Jeff Eker has a grasp on what it means to be aware of the world around you. The senior electrical and computer engineering student has visited Australia, Sri Lanka and Shanghai this past summer alone.
Eker, 21, believes that the most important thing for young people to remember when traveling is to recognize and promote international perspective and understanding. His emphasis on objectivity when learning about the world started with an essay he wrote in high school.
“We were assigned to write an essay on one word, a definition essay,” Eker said. “I thought, well how am I going to write an entire essay on just one word?”
Eker asked friends and family what word held enough meaning to devote an entire paper to. In return, he got many responses. But a Skype chat with a friend from Germany, who was just learning English, started his path towards gaining insight into the world.
“All she said was, ‘miracle,’” Eker said. “It means all of the small things around us that we lose in our hectic society that we don’t necessarily appreciate. All I had to do was take a step out of the hectic society that we live in, and see it as someone looking into the fishbowl, trying to learn about it, trying to understand what was truly valuable all around me.”
That moment shaped many of his life and his career ambitions. Wanting to spread the knowledge of international perspective, he felt he had a responsibility to make it happen.
In January of 2014, Eker studied abroad in Germany. He lived with a host family while taking an advanced German language course and visiting industrial locations.
“This gave me extremely valuable perspective,” Eker said.
While there, Eker had an opportunity to talk with an Australian student who was also part of an organization that Eker headed a chapter of back home. The organization, known as the Institute of Electrical and Electronics Engineers (IEEE), is the largest professional society in the world. It is split into 10 regions across the world and Eker is the region two student representative. He represents 80 universities and 10,000 students.
Eker sat down with the Australian student to discuss how they could take the value of the experiences they had in Germany, and bring it back to their respective student IEEE branches.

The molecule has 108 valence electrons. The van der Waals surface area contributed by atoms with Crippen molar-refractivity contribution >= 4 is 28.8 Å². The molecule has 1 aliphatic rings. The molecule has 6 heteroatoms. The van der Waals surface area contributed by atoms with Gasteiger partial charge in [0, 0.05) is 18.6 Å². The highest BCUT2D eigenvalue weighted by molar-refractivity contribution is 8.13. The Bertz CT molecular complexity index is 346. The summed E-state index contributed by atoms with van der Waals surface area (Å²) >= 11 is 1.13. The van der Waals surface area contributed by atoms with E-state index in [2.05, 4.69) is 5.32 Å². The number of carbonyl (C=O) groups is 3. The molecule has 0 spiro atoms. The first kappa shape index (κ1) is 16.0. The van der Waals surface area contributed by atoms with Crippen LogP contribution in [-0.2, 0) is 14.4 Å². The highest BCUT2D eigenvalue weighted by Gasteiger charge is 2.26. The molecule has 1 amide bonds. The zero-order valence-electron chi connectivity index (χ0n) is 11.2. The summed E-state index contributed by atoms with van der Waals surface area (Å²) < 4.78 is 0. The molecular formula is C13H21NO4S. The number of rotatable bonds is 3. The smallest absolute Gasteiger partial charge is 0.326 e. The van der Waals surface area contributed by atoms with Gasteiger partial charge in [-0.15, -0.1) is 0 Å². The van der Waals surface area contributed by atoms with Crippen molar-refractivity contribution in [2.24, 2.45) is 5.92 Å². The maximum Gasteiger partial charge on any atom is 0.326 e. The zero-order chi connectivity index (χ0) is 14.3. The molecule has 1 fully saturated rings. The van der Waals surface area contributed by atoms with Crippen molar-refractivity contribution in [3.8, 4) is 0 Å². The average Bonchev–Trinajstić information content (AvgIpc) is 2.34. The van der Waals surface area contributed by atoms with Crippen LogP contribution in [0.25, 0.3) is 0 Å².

“Traveling internationally is very expensive, but the value you get out of it is so huge,” Eker said. “But not everybody can do it. So what we did was create an international partnership between the IEEE student branches at Rowan University and James Cook University in Australia.”
The partnership between the two schools fostered joint projects that allowed its members to interact with others on an international level and provided international perspective. Through one of the group’s robot competitions, $30,000 were raised to send 10 students back to Australia.
“Jeff’s eloquence is his most valuable asset,” Eker’s friend from Germany, Angie Hom said. “It is his ability to convince others about his ideas and his point of views that is impressive. He is able to inspire people. And he is able to change people’s minds.”
Eker’s role in IEEE led to many travel opportunities. While in Australia over the summer, he was given a grant to travel to Sri Lanka to attend a conference at the IEEE’s region 10. Region 10 encompasses over 100 countries in the Asia-Pacific region, including Japan, India, Afghanistan and South Korea.
The conference was held by region 10’s Student and Young Professional Women in Engineering Congress. Eker was sent to this congress to study and learn from the group, as well as help mentor them as they expand.
“In the short time that I have known [Jeff], the amount that I have seen him progress in the fields that he feels really strongly about is hard to express,” said Jasleen Kaur, whom Eker met during his time in Sri Lanka. “His extremely friendly demeanor is what makes him stand out in a crowd.”
Because of an internship Eker had at Rockwell Automations in Boston, he was also able to travel to Singapore to present a lecture on life sciences and easing the assimilation between emerging markets.
“It was challenging, I met with all of these senior people and had information shoved down my throat, it was extremely stressful,” Eker said.
Eker’s round-trip, from the United States to Sri Lanka to Singapore and back, took just eight days.
“Forget 80 days,” Eker said. “I did it in eight!”
Eker’s most recent project is his smartphone app “Culture Cloud.” It is a geo-based smart travel application, that allows users to connect with each other based on their interests. A user’s profile will display the languages they speak, their interests, their home country and the places they have traveled in the world. Eker considers the app a combination of the immediate companionship provided by the dating app, Tinder and the travel service, Trip Advisor.
Users can search for people in the area they are in based on specific criteria and find new friends wherever they are in the world.
“All of my work ties back to my drive to spread international perspective,” Eker said. “My passion has always been to spread this across the world, and to give anybody the ability to connect. This will give everybody the power of international perspective.”
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